Because of the war in Ukraine, people are paying more attention to foreign policy, and I see it as an opportunity to talk about things beyond the war. The pandemic is the greatest disaster that was visited upon all of us, not just in Canada, but across the world. One thing that is critical, but doesn’t get a lot of attention, is how much we are a part of a global system of vaccine inequity. 

Everybody wants to get out of the pandemic. But the single biggest thing we can do as a country to get us and everybody else out of the pandemic is to focus on getting vaccines to people who don’t have access to them. That’s something that no municipality or no provincial or territorial government can do—that is a responsibility of the federal government. 


Syed Hussan, Migrant Workers Alliance

Syed Hussan is the executive director of Migrant Workers Alliance for Change and part of the Secretariat of the Migrant Rights Network.

Struggle is a calculation of your balance of forces. What are the objective conditions that you find yourself in? What are the social forces, or the social conditions that we can develop on our end? When you understand that balance, you can determine what you can win.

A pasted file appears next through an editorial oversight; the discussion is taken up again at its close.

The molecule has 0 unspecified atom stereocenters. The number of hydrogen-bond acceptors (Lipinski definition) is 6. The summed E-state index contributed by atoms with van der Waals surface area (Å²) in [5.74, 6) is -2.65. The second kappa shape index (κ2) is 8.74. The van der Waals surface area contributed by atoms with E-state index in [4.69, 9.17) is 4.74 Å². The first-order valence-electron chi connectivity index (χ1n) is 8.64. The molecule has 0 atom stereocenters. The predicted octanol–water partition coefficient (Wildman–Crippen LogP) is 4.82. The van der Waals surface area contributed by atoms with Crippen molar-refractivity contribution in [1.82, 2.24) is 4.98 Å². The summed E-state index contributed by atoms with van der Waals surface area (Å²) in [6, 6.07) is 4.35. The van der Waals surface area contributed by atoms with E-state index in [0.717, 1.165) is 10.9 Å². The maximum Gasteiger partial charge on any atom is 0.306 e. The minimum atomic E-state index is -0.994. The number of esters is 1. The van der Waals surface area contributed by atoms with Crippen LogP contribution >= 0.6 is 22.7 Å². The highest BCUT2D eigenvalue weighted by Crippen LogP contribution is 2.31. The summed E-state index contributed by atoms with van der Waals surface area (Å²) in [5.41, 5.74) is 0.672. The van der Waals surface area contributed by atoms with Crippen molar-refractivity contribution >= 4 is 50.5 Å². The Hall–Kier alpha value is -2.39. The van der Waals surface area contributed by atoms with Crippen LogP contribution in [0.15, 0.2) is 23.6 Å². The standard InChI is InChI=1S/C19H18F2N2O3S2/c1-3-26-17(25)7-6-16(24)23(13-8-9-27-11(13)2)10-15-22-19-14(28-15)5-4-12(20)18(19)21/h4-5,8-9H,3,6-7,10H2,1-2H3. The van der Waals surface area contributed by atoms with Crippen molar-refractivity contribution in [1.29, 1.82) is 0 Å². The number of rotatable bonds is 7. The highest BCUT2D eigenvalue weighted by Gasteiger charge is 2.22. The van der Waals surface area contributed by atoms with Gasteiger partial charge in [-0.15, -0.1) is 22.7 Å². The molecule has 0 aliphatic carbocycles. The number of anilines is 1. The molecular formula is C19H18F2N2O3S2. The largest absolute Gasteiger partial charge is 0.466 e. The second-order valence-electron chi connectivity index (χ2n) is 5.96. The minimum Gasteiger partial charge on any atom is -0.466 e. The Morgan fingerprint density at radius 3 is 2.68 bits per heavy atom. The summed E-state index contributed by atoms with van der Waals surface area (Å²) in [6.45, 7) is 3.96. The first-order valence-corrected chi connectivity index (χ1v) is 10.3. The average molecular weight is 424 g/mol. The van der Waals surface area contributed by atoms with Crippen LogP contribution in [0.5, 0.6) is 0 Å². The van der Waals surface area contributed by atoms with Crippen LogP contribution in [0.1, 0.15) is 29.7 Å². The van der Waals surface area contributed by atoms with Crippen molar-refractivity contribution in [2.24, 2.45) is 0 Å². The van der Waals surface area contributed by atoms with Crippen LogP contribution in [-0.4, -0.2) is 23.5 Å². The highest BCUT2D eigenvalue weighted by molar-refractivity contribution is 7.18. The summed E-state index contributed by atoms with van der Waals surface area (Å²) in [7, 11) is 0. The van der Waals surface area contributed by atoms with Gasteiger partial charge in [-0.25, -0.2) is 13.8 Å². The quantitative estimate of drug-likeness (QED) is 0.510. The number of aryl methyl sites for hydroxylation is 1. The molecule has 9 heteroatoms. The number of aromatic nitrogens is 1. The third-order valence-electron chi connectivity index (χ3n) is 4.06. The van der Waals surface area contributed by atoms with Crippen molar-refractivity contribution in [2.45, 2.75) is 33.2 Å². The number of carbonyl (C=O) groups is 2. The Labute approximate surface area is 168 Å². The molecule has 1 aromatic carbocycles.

The objective conditions include the political parties that are in power.

In this current context, with the configuration of the ruling class as it is and the absence of counter institutions, the social movement response has to simultaneously be waging campaigns against and for: against the existing social status quo that is hurting our people, but in that process, for building the political consciousness of people. 

The fight is not enough. I mean it at every level. People will go to a protest outside of Members of Parliament offices and say look how great we are, we did a protest. The message is not, look, we did a protest and it didn’t work. We march on the streets and a reportback comes out and it doesn’t say, “look we did this and it is amazing, but it is not enough.”

We are missing moments—opportunities to raise political consciousness around what it would take to actually win.